Saturday, May 7th, was a pretty good day for Olivia. We lounged around in the morning and of course ventured outside for our daily park and sports court time. Olivia's teacher Mrs. Heath and her family came to visit Olivia in the early afternoon. Olivia was so excited with anticipation of Mrs. Heath's visit, she even had to wear her very special and brand new kitty shirt for Mrs. Heath. Mrs. Heath brought gifts and goodies, gifts from Landen's teacher Mrs. Reed and cards from Olivia's classmates, which were all very sweet and one of the highlights of the day. Let me tell you, the cards from Olivia's kindergarten friends were so, so sweet. When her and I read through them, the amount of time and coloring some of those sweet kiddos put into those pictures . . . priceless and definitely something for the keepsake box. In most all of them, the kids had each drawn a cat, knowing how much Olivia loves kitties!


The other highlight of the day was a visit from Grandma Pam. She got to come out to the park and sports court with us, she brought a video game for the kids which is now a favorite of the kids' and mine, and what we three play nightly during Olivia's treatment and we got to have a dinner of pizza with her before calling it a night. It was a good day.

Sunday was Mother's Day. Definitely a Mother's Day I'll never forget. Even though the perfect gift would have been to be at home, it was pretty special all the same. Both Landen and Olivia gave me homemade gifts they made at school, which are always, always my favorite and most cherished.
Landen made me a very neat magnet gift and Olivia made sugar scrub.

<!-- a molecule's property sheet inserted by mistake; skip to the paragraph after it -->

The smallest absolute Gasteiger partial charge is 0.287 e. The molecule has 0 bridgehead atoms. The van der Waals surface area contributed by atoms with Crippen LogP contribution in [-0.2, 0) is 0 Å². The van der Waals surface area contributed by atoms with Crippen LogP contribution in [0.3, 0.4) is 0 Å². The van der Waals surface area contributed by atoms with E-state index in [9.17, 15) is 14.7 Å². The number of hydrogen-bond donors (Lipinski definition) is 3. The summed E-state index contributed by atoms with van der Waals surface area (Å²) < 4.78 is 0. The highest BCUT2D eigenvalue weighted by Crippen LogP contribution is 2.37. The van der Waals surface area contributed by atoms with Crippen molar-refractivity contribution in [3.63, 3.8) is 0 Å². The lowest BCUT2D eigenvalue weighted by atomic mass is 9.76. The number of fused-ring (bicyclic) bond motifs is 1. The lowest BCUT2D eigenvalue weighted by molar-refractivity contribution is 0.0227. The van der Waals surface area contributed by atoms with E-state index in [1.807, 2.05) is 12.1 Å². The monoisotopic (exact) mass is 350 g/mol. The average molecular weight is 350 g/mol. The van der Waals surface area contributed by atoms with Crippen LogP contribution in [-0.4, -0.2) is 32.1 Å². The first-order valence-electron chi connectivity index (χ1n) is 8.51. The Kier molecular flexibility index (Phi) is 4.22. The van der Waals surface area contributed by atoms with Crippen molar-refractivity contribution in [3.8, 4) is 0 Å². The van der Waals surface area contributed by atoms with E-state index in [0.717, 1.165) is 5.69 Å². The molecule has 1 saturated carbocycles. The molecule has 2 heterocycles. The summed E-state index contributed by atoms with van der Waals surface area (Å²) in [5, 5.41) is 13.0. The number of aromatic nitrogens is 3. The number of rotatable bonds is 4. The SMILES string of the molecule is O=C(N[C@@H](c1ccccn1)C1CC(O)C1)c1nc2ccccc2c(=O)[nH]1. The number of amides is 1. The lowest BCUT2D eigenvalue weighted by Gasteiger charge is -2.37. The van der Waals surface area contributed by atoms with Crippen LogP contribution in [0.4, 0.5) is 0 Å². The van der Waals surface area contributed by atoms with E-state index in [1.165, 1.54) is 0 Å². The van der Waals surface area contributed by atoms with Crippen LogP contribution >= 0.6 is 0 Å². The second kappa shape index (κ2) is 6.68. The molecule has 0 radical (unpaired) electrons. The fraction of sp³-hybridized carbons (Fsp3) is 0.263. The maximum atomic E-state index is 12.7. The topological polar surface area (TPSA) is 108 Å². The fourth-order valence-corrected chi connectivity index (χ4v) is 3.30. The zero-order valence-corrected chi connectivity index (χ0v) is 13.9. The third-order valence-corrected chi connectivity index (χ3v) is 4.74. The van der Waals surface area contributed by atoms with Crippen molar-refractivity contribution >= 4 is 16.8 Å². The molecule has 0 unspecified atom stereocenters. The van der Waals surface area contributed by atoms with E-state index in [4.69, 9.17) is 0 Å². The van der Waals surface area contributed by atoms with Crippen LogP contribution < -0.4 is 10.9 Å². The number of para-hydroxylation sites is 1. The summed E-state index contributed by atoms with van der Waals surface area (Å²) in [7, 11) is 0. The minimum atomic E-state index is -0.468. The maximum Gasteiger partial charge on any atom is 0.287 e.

The kids and Jeff bought me flowers from the hospital gift shop and gave me a keurig coffee machine which I have been getting lots of use out of. Our attending cf doctor for the week brought me in cookies from a cookie shop which were very yummy and very sweet of her and the hospital brought in a Mary Kay gift basket that had donations in it from different MK reps throughout the metro region and a Starbucks gift card, all in all, very, very sweet. The best part was that we were all together, even if it was in the hospital. We were still able to play outside and go for walks and know that the end of our stay was near, unlike many of the other family's and mother's that were spending their Mother's Day there.




Landen didn't want to have to leave on Sunday night to go home and get to school on Monday. I tried kicking Jeff out and sending them home as he was definitely in need of a break, mentally and emotionally but in the end we settled on all hunkering down for another night in the hospital. Landen and I instead got up around 5:30 am Monday morning and headed for North Branch. I dropped him off at school and turned right around and headed straight back to the hospital. I made decent time and I was back before pft's.

PFT's were supposed to be at 9:00 am, the team came in for rounds and said it would be closer to 11:00, I think it was closer to noon. We were supposed to be first in line but RT ended up helping our neighbor with CF, first, which didn't sit well with us and by Monday after a week in the hospital with very little sleep and the stress and mental games that a hospital does to you, Jeff and I were both about ready to throw a chair, or two through the window. Finally, pft's were done, her highest number was 99%, we started packing, were discharged a few hours later to do iv antibiotics at home for 8 days and were home before 4:00 pm. Leaving that last time was bliss and being home and sleeping in our own beds was the best medicine ever.



It was a long week with ups and downs, but the hospital stay and iv antibiotics did what they needed to do and having gone through it once and for the very first time and the emotional roller coaster that comes with it, well now we know and when it comes down to it, to finally have Olivia be cough free and spunky again and back to the Olivia we know, well there is nothing better than that.